Monday, March 30, 2015

Whatever Happened To Uncle Frank? March 30, 2015

Her voice, those silver sounds, so soft, so dear,
The listener held his breath to hear.
~Sir Walter Scott

Happy Birthday Joan! Tomorrow my cousin Joan Shepard celebrates yet another birthday. She lives with her wife Dee Shannon in Dixon, California, near Sacramento. They are the parents of grown children Ryan, Tim and Havilah. Joan's parents are the late Elmer and Beryl Swinney Shepard. What's more, she is the 8th of the 12 grandchildren of Will and Bura Davis Shepard. Joan was born and raised in the San Diego area but has lived now for many years in Northern California. Best wishes to Joan for a wonderful birthday!

Joan: "Dee and I celebrated my birthday at the UC Davis Arboretum. We enjoyed a perfect spring day in the Sacramento Valley. It was delightful to be back in the gardens where we married just last summer. Dee loves to visit the Equestrian Center, where she took a class a few years ago and made lasting friendships with the resident horses. They and the birds seemed to celebrate the day with us. All our children and Dee's mother are enjoying life, so we feel especially blessed as time goes by."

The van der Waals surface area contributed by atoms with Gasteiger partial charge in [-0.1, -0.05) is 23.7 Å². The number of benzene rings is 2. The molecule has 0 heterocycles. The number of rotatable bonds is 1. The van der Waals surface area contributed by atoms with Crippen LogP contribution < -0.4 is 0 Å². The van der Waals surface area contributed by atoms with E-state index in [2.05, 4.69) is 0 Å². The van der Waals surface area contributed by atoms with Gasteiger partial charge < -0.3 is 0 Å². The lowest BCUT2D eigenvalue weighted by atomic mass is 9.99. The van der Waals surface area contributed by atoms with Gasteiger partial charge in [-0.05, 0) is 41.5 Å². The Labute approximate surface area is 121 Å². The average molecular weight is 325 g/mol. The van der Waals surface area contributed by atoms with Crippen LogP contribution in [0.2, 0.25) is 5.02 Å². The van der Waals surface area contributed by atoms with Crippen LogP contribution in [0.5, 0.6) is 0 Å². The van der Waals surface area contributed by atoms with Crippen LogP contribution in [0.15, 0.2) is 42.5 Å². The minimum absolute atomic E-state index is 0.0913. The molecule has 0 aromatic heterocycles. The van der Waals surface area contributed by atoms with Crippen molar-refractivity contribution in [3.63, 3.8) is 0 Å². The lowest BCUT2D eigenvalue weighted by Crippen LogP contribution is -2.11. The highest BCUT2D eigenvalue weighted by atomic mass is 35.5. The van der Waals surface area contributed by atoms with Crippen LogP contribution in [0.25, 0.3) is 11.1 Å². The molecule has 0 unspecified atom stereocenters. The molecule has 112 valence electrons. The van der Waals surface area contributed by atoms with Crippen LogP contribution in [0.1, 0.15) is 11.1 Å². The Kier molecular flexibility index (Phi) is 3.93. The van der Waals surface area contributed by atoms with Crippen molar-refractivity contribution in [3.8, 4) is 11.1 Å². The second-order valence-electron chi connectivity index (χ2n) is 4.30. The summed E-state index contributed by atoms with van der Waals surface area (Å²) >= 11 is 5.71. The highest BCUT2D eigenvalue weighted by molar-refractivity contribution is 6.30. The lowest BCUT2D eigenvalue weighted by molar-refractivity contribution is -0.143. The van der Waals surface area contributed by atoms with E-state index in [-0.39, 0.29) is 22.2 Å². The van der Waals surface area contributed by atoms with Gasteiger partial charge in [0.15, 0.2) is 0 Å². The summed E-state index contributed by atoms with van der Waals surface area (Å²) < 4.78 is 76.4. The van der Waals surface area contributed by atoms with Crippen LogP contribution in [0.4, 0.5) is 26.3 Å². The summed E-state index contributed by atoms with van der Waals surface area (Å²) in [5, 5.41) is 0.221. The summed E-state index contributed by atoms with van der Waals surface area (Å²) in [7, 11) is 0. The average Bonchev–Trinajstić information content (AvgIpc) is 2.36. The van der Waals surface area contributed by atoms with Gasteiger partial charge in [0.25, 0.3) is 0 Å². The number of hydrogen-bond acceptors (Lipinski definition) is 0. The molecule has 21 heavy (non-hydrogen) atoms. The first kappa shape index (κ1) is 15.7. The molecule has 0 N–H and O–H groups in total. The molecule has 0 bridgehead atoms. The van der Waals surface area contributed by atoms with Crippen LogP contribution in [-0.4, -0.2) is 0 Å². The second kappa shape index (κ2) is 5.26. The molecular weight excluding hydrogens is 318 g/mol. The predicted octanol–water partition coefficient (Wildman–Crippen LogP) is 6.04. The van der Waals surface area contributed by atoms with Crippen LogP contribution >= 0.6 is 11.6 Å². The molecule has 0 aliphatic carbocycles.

The first picture show Joan in a recent photo taken at the abovementioned Equestrian Center of UC Davis. 

The second image is from a photo taken in 1961 in San Diego and shows Joan (bottom left) with her brother Dane (behind her) and 4 of her Shepard cousins: me, Linda, Gary and Darrell (next to Joan). 

Whatever Happened To Uncle Frank? Recently I mentioned in this blog that my Great Grandfather William Elmer Shepard (1862-1915) was NOT an only child, as I had thought for many years. By the way, it is not unusual for information of this sort to turn up. New information is being made available all the time. It makes family research that much more exciting. 

William Elmer Shepard had a previously unknown older brother by the name of Frank J. Shepherd. Younger brother William Elmer was born February 5, 1862, 5 months after their father left home for military service. Frank was probably born around January, 1861, since their parents were married March 11, 1860. 

After I mentioned this information in a previous post, I heard from our friend Diane in Tucson who asked, "So what happened to the "other" brother Frank J. Shepard? Inquiring minds want to know." I took her response as a challenge to find out whatever I could about this newly discovered ancestor Frank J. Shepherd.

After a few hours of searching online I turned up some fascinating data. I already knew that our Great Grandfather William Elmer Shepard left Montgomery County, Indiana in a huff in the early 1880s and went south as a young man, married Elvira Owens in Madison County, Illinois, had two children, and then lived the rest of his life with his family in Beaver County, Oklahoma.

But what of his brother, my Great Grand Uncle Frank? Indiana marriage records show that older brother Frank married a woman almost 10 years his junior, named Lida Moore, in 1889 in Montgomery County, Indiana where he had been raised. The next record I found shows that in 1900 they were living 130 miles north in Plymouth, Marshall County, Indiana.